The Catholic bishops of India blamed the government’s “complacency” and “negligence” for the recent surge in COVID-19 infections in the country.
“It can be said that the main cause of this tragic situation is the complacency of the government and the lack of conscience (of the) public,” said Archbishop Prakash Mallavarapu, president of the Health Commission of the Catholic Bishops’ Conference of India.
“Negligence is putting a strain on everyone while the country struggles with a record rise in infections,” the prelate told Catholic news agency Agenzia Fides.
He said there has been “a great error of evaluation by the government and the general public” on the situation, adding that “little attention” has been paid to social distancing while the government “ignored the application of the rules.”
The prelate said the government should have considered that many in India are poor and prolonged isolation can result in “misery for the poorest.” Relaxing the implementation of the rules, however, resulted in the “tragic national emergency,” said the archbishop.
Bishop Chacko Thottumarickal of Indore in Madhya Pradesh state reported that “many are dying” in his diocese. “I know an entire Christian family that was infected and died,” he said, adding that even one young bishop has been brought to hospital.
At least 14 Catholic priests in India have reportedly died in recent weeks due to COVID-19. They were among the more than 20 priests who died due to the virus over the past month, according to online news site Matters India.
Jesuit priest Cedric Prakash told Agenzia Fides that the situation across India “is in a state of chaos.”
“People are dying from lack of medical supplies. Patients queue for treatment for hours, while the crematoria are unable to accommodate and dispose of the many corpses,” said the priest who lives in Gujarat in western India.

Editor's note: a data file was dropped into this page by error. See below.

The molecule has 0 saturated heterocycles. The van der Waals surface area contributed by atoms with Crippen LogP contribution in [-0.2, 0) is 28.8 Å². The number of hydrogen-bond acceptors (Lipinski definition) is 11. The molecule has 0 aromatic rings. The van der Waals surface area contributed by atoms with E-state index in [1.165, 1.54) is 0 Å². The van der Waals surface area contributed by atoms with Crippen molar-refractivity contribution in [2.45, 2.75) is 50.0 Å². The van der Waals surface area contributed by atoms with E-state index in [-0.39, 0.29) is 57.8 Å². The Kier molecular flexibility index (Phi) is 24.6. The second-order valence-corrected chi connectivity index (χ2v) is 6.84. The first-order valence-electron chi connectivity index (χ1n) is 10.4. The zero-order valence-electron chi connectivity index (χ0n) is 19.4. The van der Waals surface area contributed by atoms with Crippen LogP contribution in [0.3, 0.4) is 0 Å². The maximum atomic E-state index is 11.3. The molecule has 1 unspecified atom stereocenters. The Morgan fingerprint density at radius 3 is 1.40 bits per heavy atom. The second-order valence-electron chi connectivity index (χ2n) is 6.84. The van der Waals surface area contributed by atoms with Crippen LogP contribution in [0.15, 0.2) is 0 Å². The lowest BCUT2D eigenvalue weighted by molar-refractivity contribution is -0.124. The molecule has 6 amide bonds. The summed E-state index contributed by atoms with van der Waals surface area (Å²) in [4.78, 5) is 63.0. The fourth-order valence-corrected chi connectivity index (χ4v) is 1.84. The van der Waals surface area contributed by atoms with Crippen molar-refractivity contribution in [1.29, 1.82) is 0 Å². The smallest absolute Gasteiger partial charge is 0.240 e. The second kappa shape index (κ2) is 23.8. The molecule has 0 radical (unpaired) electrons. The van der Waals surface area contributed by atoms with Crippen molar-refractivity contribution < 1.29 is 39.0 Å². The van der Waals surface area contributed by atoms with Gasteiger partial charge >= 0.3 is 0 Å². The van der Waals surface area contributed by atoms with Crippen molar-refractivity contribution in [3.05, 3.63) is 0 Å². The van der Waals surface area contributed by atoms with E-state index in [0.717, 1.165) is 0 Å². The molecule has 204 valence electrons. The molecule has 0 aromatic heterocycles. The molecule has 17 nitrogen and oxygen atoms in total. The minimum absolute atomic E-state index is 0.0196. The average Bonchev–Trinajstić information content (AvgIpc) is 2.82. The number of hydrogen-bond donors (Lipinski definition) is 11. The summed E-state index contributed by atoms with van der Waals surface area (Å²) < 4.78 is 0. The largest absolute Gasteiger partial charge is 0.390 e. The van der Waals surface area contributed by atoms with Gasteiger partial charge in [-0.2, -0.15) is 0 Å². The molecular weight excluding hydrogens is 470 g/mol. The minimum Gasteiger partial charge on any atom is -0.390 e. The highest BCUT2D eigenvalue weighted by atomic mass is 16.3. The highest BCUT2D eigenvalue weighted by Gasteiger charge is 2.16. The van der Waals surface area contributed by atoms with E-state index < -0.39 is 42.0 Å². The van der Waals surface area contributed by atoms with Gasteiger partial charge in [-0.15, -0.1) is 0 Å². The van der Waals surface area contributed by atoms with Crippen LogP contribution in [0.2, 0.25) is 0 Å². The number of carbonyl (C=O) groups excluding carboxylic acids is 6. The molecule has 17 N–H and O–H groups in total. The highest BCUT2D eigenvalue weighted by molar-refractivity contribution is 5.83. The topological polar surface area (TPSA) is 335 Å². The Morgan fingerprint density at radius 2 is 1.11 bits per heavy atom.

“The government is blatantly lying about official figures of the sad reality. Often cases of deaths and infections go unreported,” said the priest. “Time is running out for everyone. The federal and state governments must act quickly to save the country from the pandemic,” he added.
Father Prakash said the country is “facing the brunt of the calamity due to its inability to limit unnecessary public gatherings such as huge crowds … such as sports, politics or religion.”
He said crowds continue to gather to watch cricket matches, attend political demonstrations ahead of the elections, attend wedding celebrations and Hindu religious rites and gatherings.
On April 26, India ordered its armed forces to help tackle surging new coronavirus infections, as nations including Britain, Germany and the United States pledged urgent medical aid to try to contain an emergency overwhelming the country’s hospitals.
World Health Organization chief Tedros Adhanom Ghebreyesus said the situation in India is “beyond heartbreaking.”
India’s Prime Minister Narendra Modi urged all citizens to get vaccinated and to exercise caution amid what he called a “storm” of infections, while hospitals and doctors in some northern states posted urgent notices saying they were unable to cope with the influx.
In some of the worst-hit cities, bodies were being burnt in makeshift facilities offering mass cremations.
The southern state of Karnataka, home to the tech city of Bengaluru, ordered a 14-day lockdown from April 27, joining the western industrial state of Maharashtra, where lockdowns run until May 1, although some states were also set to lift lockdown measures this week.
The patchy curbs, complicated by local elections and mass festival gatherings, could prompt breakouts elsewhere, as infections rose by 352,991 in the last 24 hours, with crowded hospitals running out of oxygen supplies and beds.
India, with a population of 1.3 billion, has an official tally of 17.31 million infections and 195,123 deaths, after 2,812 deaths overnight, health ministry data showed, although health experts say the figures probably run higher.